FAQ


Does mercure require specific hardware?

mercure should run on a wide range of different hardware configurations. Since the routing process is largely I/O bound, it is recommended to use SSD drives and optical network cards when choosing server specifications. However, this is just a recommendation and not required. mercure also runs on virtual servers with small foot print. However, it is required to provide sufficient disk space (ideally 500+ GB), so that mercure can buffer incoming images and keep discarded images for the desired retention period.


What is the purpose of the retention period?

If mercure receives images and no routing rule does apply, the images will not be deleted but instead kept in the “discard” folder for a retention period. This enables resending the images to the router again if a routing rule had not been properly configured (otherwise, the images would be lost). The retention period for which the files will be kept in the discard folder can be configured in the configuration files mercure.json.


Can the series be dispatched in a certain order?

mercure dispatches series of a study in the order they were received. If multiple simultaneous connections are used to transmit a study (this depends on the sender), it could happen that the dispatching order is changed. At the moment, there is no mechanism for sorting the dispatching order again. However, if there is sufficient interest among mercure users, we will implement a feature to enforce sequential dispatching of all series belonging to one study.


What can I do to further improve the performance?

If you should run into a situation where the default mercure setup is not able to handle the load of incoming DICOM series, then you can scale up the instances of the router and dispatcher module. By default, only one instance of each module is used (i.e., in the case of the dispatcher, only one series per time is sent outwards).

All modules have been designed such that multiple module instance can be used in parallel. To enable this, you need to modify the file “services.json” in the “/configuration” folder and duplicate the entry of the module that you want to scale. You need to give the additional module instance a different name (e.g., “dispatcher2”). Moreover, you need to duplicate the corresponding .service file for systemd and rename it accordingly. Note that it is not necessary to scale the receiver module, as the receiver automatically launches a separate process for every DICOM connection.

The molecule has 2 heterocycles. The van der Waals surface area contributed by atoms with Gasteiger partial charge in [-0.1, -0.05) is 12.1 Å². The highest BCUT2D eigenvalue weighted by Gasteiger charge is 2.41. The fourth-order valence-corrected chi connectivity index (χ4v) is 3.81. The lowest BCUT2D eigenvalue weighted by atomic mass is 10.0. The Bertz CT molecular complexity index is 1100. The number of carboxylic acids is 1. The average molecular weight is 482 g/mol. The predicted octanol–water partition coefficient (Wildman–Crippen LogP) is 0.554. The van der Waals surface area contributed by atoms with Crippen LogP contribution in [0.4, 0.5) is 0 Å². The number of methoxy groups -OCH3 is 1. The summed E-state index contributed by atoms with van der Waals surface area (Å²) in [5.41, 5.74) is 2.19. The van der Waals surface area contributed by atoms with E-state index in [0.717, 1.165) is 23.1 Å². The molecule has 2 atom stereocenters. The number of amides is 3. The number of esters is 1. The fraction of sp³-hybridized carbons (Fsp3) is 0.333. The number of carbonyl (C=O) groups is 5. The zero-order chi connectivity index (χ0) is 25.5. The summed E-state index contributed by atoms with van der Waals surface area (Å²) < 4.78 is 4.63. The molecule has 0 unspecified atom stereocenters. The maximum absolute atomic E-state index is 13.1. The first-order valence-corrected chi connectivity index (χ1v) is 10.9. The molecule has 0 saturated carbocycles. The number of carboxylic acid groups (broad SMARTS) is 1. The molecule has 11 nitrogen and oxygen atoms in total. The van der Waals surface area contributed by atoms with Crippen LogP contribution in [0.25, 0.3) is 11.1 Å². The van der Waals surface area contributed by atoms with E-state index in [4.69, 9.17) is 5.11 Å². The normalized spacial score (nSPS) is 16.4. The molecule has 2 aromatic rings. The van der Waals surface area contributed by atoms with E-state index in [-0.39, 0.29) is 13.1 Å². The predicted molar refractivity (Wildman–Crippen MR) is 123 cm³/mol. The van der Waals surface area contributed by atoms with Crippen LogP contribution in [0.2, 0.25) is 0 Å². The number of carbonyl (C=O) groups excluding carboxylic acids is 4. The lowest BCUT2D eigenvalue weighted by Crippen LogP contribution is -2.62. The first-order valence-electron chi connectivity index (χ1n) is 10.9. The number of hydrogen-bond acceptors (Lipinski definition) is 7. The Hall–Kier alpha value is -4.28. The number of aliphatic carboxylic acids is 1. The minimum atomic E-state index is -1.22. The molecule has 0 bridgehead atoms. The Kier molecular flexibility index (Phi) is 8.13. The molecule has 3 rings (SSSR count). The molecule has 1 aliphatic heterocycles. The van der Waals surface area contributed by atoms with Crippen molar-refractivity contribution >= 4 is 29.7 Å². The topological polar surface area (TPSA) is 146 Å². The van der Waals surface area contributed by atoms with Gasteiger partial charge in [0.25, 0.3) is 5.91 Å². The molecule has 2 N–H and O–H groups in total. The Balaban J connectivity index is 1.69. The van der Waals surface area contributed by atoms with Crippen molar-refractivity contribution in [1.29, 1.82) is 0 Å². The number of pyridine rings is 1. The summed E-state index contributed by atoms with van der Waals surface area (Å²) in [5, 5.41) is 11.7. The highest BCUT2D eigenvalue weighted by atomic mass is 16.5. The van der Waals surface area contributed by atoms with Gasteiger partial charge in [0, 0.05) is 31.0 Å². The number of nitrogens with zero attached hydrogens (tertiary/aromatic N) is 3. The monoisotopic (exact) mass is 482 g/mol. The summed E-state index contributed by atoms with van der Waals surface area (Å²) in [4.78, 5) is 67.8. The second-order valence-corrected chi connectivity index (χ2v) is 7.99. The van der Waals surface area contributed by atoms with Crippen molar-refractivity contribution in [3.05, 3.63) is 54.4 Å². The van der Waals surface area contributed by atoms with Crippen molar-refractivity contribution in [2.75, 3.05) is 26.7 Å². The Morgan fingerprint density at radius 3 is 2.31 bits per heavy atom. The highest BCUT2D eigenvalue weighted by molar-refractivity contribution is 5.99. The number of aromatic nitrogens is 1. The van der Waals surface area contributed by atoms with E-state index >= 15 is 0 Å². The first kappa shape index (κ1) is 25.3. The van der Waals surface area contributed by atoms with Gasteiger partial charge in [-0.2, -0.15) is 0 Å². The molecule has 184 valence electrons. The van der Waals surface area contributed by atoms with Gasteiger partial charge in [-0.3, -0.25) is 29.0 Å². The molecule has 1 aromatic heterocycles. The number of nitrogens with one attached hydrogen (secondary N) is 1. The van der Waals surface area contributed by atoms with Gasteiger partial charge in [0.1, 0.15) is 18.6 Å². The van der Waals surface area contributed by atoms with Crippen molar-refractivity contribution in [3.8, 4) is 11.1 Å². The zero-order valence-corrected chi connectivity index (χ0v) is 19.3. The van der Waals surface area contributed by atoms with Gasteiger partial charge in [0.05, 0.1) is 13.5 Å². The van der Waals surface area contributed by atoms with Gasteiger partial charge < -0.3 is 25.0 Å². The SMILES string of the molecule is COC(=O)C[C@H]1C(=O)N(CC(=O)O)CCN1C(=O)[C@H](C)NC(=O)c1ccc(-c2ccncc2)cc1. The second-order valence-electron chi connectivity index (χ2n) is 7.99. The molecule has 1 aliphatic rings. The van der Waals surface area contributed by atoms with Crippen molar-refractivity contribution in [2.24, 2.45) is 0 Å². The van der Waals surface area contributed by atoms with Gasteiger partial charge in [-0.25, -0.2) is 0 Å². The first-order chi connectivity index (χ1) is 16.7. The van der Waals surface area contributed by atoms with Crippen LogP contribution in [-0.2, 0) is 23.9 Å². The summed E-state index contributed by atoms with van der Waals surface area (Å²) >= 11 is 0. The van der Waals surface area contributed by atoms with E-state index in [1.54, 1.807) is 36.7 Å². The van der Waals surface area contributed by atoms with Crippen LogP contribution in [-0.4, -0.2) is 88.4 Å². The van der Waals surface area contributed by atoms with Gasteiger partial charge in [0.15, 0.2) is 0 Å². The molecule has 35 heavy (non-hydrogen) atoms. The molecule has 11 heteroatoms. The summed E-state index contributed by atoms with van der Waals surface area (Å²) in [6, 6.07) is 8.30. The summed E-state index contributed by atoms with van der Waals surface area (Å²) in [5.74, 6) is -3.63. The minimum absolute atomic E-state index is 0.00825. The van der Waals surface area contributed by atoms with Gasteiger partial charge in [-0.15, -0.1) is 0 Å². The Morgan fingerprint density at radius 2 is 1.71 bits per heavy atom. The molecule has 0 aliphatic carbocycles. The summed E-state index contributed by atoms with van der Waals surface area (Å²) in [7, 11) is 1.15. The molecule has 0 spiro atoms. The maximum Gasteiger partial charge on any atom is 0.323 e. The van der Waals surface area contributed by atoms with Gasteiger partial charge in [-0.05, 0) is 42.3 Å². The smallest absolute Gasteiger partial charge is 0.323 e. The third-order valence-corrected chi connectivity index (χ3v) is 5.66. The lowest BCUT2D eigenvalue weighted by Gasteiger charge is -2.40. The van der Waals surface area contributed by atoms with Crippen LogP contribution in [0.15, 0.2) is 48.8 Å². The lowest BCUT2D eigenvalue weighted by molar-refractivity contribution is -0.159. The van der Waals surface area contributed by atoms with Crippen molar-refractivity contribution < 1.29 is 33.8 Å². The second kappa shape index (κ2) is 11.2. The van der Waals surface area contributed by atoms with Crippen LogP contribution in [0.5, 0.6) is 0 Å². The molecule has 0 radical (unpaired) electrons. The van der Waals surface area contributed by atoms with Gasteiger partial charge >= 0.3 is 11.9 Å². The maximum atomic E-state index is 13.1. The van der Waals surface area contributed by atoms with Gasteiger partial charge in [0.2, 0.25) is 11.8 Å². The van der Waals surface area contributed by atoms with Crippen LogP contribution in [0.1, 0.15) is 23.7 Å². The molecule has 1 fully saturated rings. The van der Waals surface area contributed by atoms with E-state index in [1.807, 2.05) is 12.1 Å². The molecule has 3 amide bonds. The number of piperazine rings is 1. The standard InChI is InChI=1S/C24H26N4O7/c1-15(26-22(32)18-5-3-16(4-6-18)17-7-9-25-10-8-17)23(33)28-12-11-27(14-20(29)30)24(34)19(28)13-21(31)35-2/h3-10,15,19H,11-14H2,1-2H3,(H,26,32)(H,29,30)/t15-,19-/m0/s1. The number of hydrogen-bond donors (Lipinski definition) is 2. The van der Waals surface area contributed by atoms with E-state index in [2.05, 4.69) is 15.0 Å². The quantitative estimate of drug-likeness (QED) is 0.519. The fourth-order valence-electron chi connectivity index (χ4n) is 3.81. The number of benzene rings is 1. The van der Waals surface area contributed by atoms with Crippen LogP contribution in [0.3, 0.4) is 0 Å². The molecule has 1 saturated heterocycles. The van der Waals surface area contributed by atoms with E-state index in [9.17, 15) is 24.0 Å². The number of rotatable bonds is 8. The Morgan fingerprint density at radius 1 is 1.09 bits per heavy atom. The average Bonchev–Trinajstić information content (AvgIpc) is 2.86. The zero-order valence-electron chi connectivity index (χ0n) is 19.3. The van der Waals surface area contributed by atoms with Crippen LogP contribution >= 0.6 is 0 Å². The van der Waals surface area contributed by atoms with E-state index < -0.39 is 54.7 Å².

Why has the getdcmtags module been written in C++?

mercure has been written in Python, except for the getdcmtags module that is used to extract the DICOM tags from the received DICOM files. The reason is that this module is launched by the storescp receiver in a forked process whenever a new DICOM image has been received. Because launching the Python runtime environment (i.e., the Python virtual machine) for every received image would take a lot of time, the module has been written in C++ instead.


Is mercure FDA-approved? Does it have a CE label?

No, at this time, mercure is neither FDA-approved nor does it have a CE label. However, it uses the Offis DICOM toolkit (DCMTK) for the underlying DICOM communication, which is well-established and used in numerous research and commercial products.


Do you offer professional support for mercure?

Not currently. But please reach out to us through the Discussion Board, and please submit an issue on Github if you encounter any bug.


Who is behind the project?

mercure DICOM Router has been developed by Kai Tobias Block and Joshy Cyriac due to the requirement to integrate various prototypic analysis tools into the clinical workflow without creating additional load for the PACS. The name stems from mercure, the messenger of the gods in ancient Greek mythology.